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Drop ship

FL Sales Tax on Third Party Drop Shipments

Florida sales tax is, in general, a tax on the selling merchant that is required to be passed along to the purchaser of taxable items. This seems simple enough as a basic premise. However, the shift in the way people shop has created some kinks in a seemingly well settled rule. Law is not an area that is known for being quick to change, and sales tax law is no exception. As online shopping has prevailed and brick and mortar stores become less the norm, the rules must be interpreted to keep up with the change. In a recent TAA 15A-020, the issue of drop shipments, and associated record retention responsibilities, was raised.

A drop shipment is a simple transaction, with complicated tax consequences based on the location of the parties. The customer orders an item from a retailer. The retailer either does not have that item stock or, like many online retailers, does not have any inventory. The retailer will order the item from a third party manufacturer or wholesaler. The manufacturer/wholesaler then ships the item directly to the customer. The sale legally occurred between the retailer and the customer, but the shipment went from the manufacturer/wholesaler to the customer. If all the parties are in Florida, then the sales tax consequences are easy. The retailer will give manufacturer/wholesaler a resale certificate (no tax) and the retailer will collect sales tax from the customer based on the price the customer paid and the tax rare where the customer is located. Simple, no? However, the sales tax consequences get much more complicated if one or more of the parties are not in Florida.

The TAA addresses a scenario where both the manufacturer and the seller are outside Florida. Under Section 212.05, Florida Statutes. (“F.S.”), “every person is exercising a taxable privilege who engages in the business of selling tangible personal property at retail in this state, including the business of making mail order sales…” Here, the mail order sale was from the seller to the buyer, not from the manufacturer to the seller. So generally the seller would collect sales tax from the buyer and remit to the State of Florida. Per the TAA, because the seller in this particular set of facts is outside Florida, and the buyer is a Florida company, the sellers are not required to collect and remit the tax. Rather, the buyer must remit use tax on the invoice price of the purchase. The TAA goes on to note that in order to all the moving pieces of this transaction, the seller and manufacturer should maintain certain documentation. Specifically, the parties should maintain invoices that list the non-Florida dealer’s location, and common carrier destination point as that of the non-Florida dealer’s customer.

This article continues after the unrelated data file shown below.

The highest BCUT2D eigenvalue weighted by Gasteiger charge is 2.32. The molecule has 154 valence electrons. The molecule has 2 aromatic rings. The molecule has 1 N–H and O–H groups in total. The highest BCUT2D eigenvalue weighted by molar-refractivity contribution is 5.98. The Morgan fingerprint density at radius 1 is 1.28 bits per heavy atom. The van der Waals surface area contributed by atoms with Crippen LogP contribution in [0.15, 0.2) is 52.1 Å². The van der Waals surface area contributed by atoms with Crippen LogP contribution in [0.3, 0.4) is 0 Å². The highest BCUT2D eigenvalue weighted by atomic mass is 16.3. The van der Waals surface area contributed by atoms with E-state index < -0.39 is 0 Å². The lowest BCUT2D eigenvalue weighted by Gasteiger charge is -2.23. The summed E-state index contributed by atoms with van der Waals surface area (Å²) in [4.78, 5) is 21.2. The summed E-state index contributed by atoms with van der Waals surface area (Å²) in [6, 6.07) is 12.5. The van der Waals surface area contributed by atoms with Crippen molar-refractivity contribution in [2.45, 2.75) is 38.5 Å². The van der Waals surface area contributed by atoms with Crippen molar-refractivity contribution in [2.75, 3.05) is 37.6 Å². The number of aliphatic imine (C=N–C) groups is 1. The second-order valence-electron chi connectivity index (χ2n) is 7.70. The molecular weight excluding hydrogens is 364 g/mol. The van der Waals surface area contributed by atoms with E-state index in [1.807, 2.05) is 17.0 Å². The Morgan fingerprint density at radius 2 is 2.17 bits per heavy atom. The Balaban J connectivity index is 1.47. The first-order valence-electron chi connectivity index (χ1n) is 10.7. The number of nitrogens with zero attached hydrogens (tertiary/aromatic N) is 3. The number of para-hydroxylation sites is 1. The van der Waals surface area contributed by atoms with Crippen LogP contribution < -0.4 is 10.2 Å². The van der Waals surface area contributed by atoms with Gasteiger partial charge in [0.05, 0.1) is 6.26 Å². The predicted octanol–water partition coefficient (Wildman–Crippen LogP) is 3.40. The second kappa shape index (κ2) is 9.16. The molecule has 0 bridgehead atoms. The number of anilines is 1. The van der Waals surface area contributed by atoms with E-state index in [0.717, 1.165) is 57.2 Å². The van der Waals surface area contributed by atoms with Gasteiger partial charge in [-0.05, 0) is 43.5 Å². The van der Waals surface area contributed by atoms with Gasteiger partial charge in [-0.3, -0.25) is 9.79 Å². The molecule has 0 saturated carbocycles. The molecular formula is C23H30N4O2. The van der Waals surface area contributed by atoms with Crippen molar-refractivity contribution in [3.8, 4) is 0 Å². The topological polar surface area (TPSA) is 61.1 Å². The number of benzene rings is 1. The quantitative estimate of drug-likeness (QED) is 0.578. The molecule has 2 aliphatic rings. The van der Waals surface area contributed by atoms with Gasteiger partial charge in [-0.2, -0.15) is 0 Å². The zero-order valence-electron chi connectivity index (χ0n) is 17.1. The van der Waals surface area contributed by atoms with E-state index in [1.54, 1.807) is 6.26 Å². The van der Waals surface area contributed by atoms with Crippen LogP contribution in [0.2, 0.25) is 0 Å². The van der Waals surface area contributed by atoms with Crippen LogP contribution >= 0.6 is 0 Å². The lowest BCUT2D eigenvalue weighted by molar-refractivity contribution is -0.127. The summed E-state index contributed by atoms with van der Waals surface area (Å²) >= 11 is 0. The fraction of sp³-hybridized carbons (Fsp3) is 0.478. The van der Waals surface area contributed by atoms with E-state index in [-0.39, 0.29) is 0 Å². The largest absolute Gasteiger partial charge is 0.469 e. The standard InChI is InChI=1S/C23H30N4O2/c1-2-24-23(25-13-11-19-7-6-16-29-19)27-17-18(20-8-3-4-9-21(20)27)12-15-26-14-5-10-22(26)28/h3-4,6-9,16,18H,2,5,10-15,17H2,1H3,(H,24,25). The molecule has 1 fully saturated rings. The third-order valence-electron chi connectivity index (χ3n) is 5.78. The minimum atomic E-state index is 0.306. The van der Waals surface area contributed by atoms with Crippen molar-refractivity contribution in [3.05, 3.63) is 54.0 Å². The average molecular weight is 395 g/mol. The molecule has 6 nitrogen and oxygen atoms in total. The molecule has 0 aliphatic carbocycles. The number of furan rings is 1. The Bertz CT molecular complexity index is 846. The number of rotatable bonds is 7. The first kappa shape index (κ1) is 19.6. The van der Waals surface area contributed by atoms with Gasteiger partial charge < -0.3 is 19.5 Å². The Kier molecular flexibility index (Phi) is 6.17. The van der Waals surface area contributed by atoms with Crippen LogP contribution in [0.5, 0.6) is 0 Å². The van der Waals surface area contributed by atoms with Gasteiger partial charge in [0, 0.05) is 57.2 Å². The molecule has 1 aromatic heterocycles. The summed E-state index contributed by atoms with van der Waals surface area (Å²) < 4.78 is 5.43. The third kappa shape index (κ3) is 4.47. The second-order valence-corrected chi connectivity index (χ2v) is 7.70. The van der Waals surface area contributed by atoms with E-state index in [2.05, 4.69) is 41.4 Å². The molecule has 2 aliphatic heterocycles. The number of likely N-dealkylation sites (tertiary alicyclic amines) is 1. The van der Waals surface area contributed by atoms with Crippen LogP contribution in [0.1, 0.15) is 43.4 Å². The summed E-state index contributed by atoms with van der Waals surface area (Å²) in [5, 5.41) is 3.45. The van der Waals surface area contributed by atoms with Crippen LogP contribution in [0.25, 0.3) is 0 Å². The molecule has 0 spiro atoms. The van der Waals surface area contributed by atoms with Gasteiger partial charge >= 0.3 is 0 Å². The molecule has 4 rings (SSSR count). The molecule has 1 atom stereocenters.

An interesting part of this TAA denotes that if the manufacturer is not in Florida, they have no obligation to check whether the seller is registered to collect tax in Florida. Presumably, because the manufacturer in this scenario is outside of the state, they are under no obligation to collect or remit Florida tax, so that burden will lie with either the seller or the buyer. Had the manufacturer been in Florida, and the seller been outside the state, the manufacturer would have been required to collect and remit the tax, because they would not have been able to get a valid resale certificate from their customer, and Rule 12A-1.091, Florida Administrative Code, dictates a manufacturer is required to collect sales tax from an out of state dealer who, being unregistered, is unable to furnish a valid resale certificate. The location of each player in this scenario plays a major role.

If your business drops ships, or uses drop shipping to supply customers in Florida, consulting a professional to identify the responsibilities of the parties upfront can save time and money long term. An audit in a scenario like the one described above can be very complicated, and time consuming. At the Law Offices of Moffa, Sutton, & Donnini, P.A. we represent taxpayers and business owners throughout the entire state of Florida, from Department of Revenue to County Property Appraisers and Tax Collectors. Call our offices today for a FREE INITIAL CONSULTATION to confidentially discuss how we can help!

Florida Sales Tax Attorney; Florida Sales Tax Audit; Florida Sales Tax Nexus; Florida sales tax litigation; Florida sales tax nexus; Amanda Levine EsqAbout the author: Amanda Levine is an associate attorney with Moffa, Gainor, & Sutton, P.A. Her primary practice area is Florida tax controversy. Ms. Levine received a B.S. in Accounting from University of Central Florida. She spent several years working in public accounting before attending Nova Southeastern University Law School. She received her Juris Doctorate in 2014. During her time at Nova Law, Ms. Levine was the Executive Justice of Academics for the Moot Court Honor Society, as well as the Finance Chair. She was awarded by the National Order of the Barrister, a national honor society which recognizes oral advocacy and brief writing skills. Read more about the author HERE.


TAA 15A-020 – Third Party Drop Shipments

Rule 12A-1.091 Florida Administrative Code – Self-Accrual Authorization; Direct Remittance on Behalf of Independent Distributors.


FLORIDA NEXUS QUESTIONNAIRE - WHAT IS NEXUS FOR FLORIDA TAX?, published July, 7, 2012, by James Sutton, CPA, Esq. and Jerry Doninni, Esq.

AMAZON APPEALS CLICK-THRU-NEXUS TO US SUPREME COURT, published Aug 31, 2013, by Jerry Donnini, Esq

AMAZON STARTS CHARGING SALES TAX IN FLORIDA - MAY 1 2014, published May 2, 2014, by James Sutton, CPA, Esq